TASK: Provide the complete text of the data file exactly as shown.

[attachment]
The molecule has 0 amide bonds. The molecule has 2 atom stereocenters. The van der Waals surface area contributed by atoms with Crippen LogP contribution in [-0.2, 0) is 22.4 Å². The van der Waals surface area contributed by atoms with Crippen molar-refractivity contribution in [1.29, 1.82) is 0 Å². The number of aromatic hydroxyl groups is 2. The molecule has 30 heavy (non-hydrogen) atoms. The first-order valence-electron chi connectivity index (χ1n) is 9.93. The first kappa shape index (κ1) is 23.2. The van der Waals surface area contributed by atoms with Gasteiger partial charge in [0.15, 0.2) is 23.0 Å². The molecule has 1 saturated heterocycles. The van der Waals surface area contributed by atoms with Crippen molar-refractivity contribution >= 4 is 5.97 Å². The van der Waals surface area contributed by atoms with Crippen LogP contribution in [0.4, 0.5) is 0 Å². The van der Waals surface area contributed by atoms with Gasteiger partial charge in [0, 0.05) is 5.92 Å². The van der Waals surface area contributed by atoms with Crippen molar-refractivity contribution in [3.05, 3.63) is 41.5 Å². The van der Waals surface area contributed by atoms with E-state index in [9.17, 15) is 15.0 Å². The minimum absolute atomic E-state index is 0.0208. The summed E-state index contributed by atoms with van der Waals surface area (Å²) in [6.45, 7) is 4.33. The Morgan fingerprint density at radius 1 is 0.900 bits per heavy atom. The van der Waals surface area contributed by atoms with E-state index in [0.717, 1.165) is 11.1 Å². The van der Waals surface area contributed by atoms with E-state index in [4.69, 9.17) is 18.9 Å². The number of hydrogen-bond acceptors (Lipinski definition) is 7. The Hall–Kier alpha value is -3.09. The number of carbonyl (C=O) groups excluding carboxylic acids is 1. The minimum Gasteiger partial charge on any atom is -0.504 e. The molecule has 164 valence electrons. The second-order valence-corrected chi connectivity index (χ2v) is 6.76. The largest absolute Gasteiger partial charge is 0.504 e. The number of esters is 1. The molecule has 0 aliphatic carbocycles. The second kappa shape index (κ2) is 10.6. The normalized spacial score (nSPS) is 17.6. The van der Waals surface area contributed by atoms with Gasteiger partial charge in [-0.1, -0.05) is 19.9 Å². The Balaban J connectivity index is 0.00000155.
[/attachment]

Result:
The molecule has 0 amide bonds. The molecule has 2 atom stereocenters. The van der Waals surface area contributed by atoms with Crippen LogP contribution in [-0.2, 0) is 22.4 Å². The van der Waals surface area contributed by atoms with Crippen molar-refractivity contribution in [1.29, 1.82) is 0 Å². The number of aromatic hydroxyl groups is 2. The molecule has 30 heavy (non-hydrogen) atoms. The first-order valence-electron chi connectivity index (χ1n) is 9.93. The first kappa shape index (κ1) is 23.2. The van der Waals surface area contributed by atoms with Gasteiger partial charge in [0.15, 0.2) is 23.0 Å². The molecule has 1 saturated heterocycles. The van der Waals surface area contributed by atoms with Crippen molar-refractivity contribution >= 4 is 5.97 Å². The van der Waals surface area contributed by atoms with Crippen LogP contribution in [0.4, 0.5) is 0 Å². The van der Waals surface area contributed by atoms with Gasteiger partial charge in [0, 0.05) is 5.92 Å². The van der Waals surface area contributed by atoms with Crippen molar-refractivity contribution in [3.05, 3.63) is 41.5 Å². The van der Waals surface area contributed by atoms with E-state index in [9.17, 15) is 15.0 Å². The minimum absolute atomic E-state index is 0.0208. The summed E-state index contributed by atoms with van der Waals surface area (Å²) in [6.45, 7) is 4.33. The Morgan fingerprint density at radius 1 is 0.900 bits per heavy atom. The van der Waals surface area contributed by atoms with E-state index in [0.717, 1.165) is 11.1 Å². The van der Waals surface area contributed by atoms with E-state index in [4.69, 9.17) is 18.9 Å². The number of hydrogen-bond acceptors (Lipinski definition) is 7. The Hall–Kier alpha value is -3.09. The number of carbonyl (C=O) groups excluding carboxylic acids is 1. The minimum Gasteiger partial charge on any atom is -0.504 e. The molecule has 164 valence electrons. The second-order valence-corrected chi connectivity index (χ2v) is 6.76. The largest absolute Gasteiger partial charge is 0.504 e. The number of esters is 1. The molecule has 0 aliphatic carbocycles. The second kappa shape index (κ2) is 10.6. The normalized spacial score (nSPS) is 17.6. The van der Waals surface area contributed by atoms with Gasteiger partial charge in [-0.1, -0.05) is 19.9 Å². The Balaban J connectivity index is 0.00000155.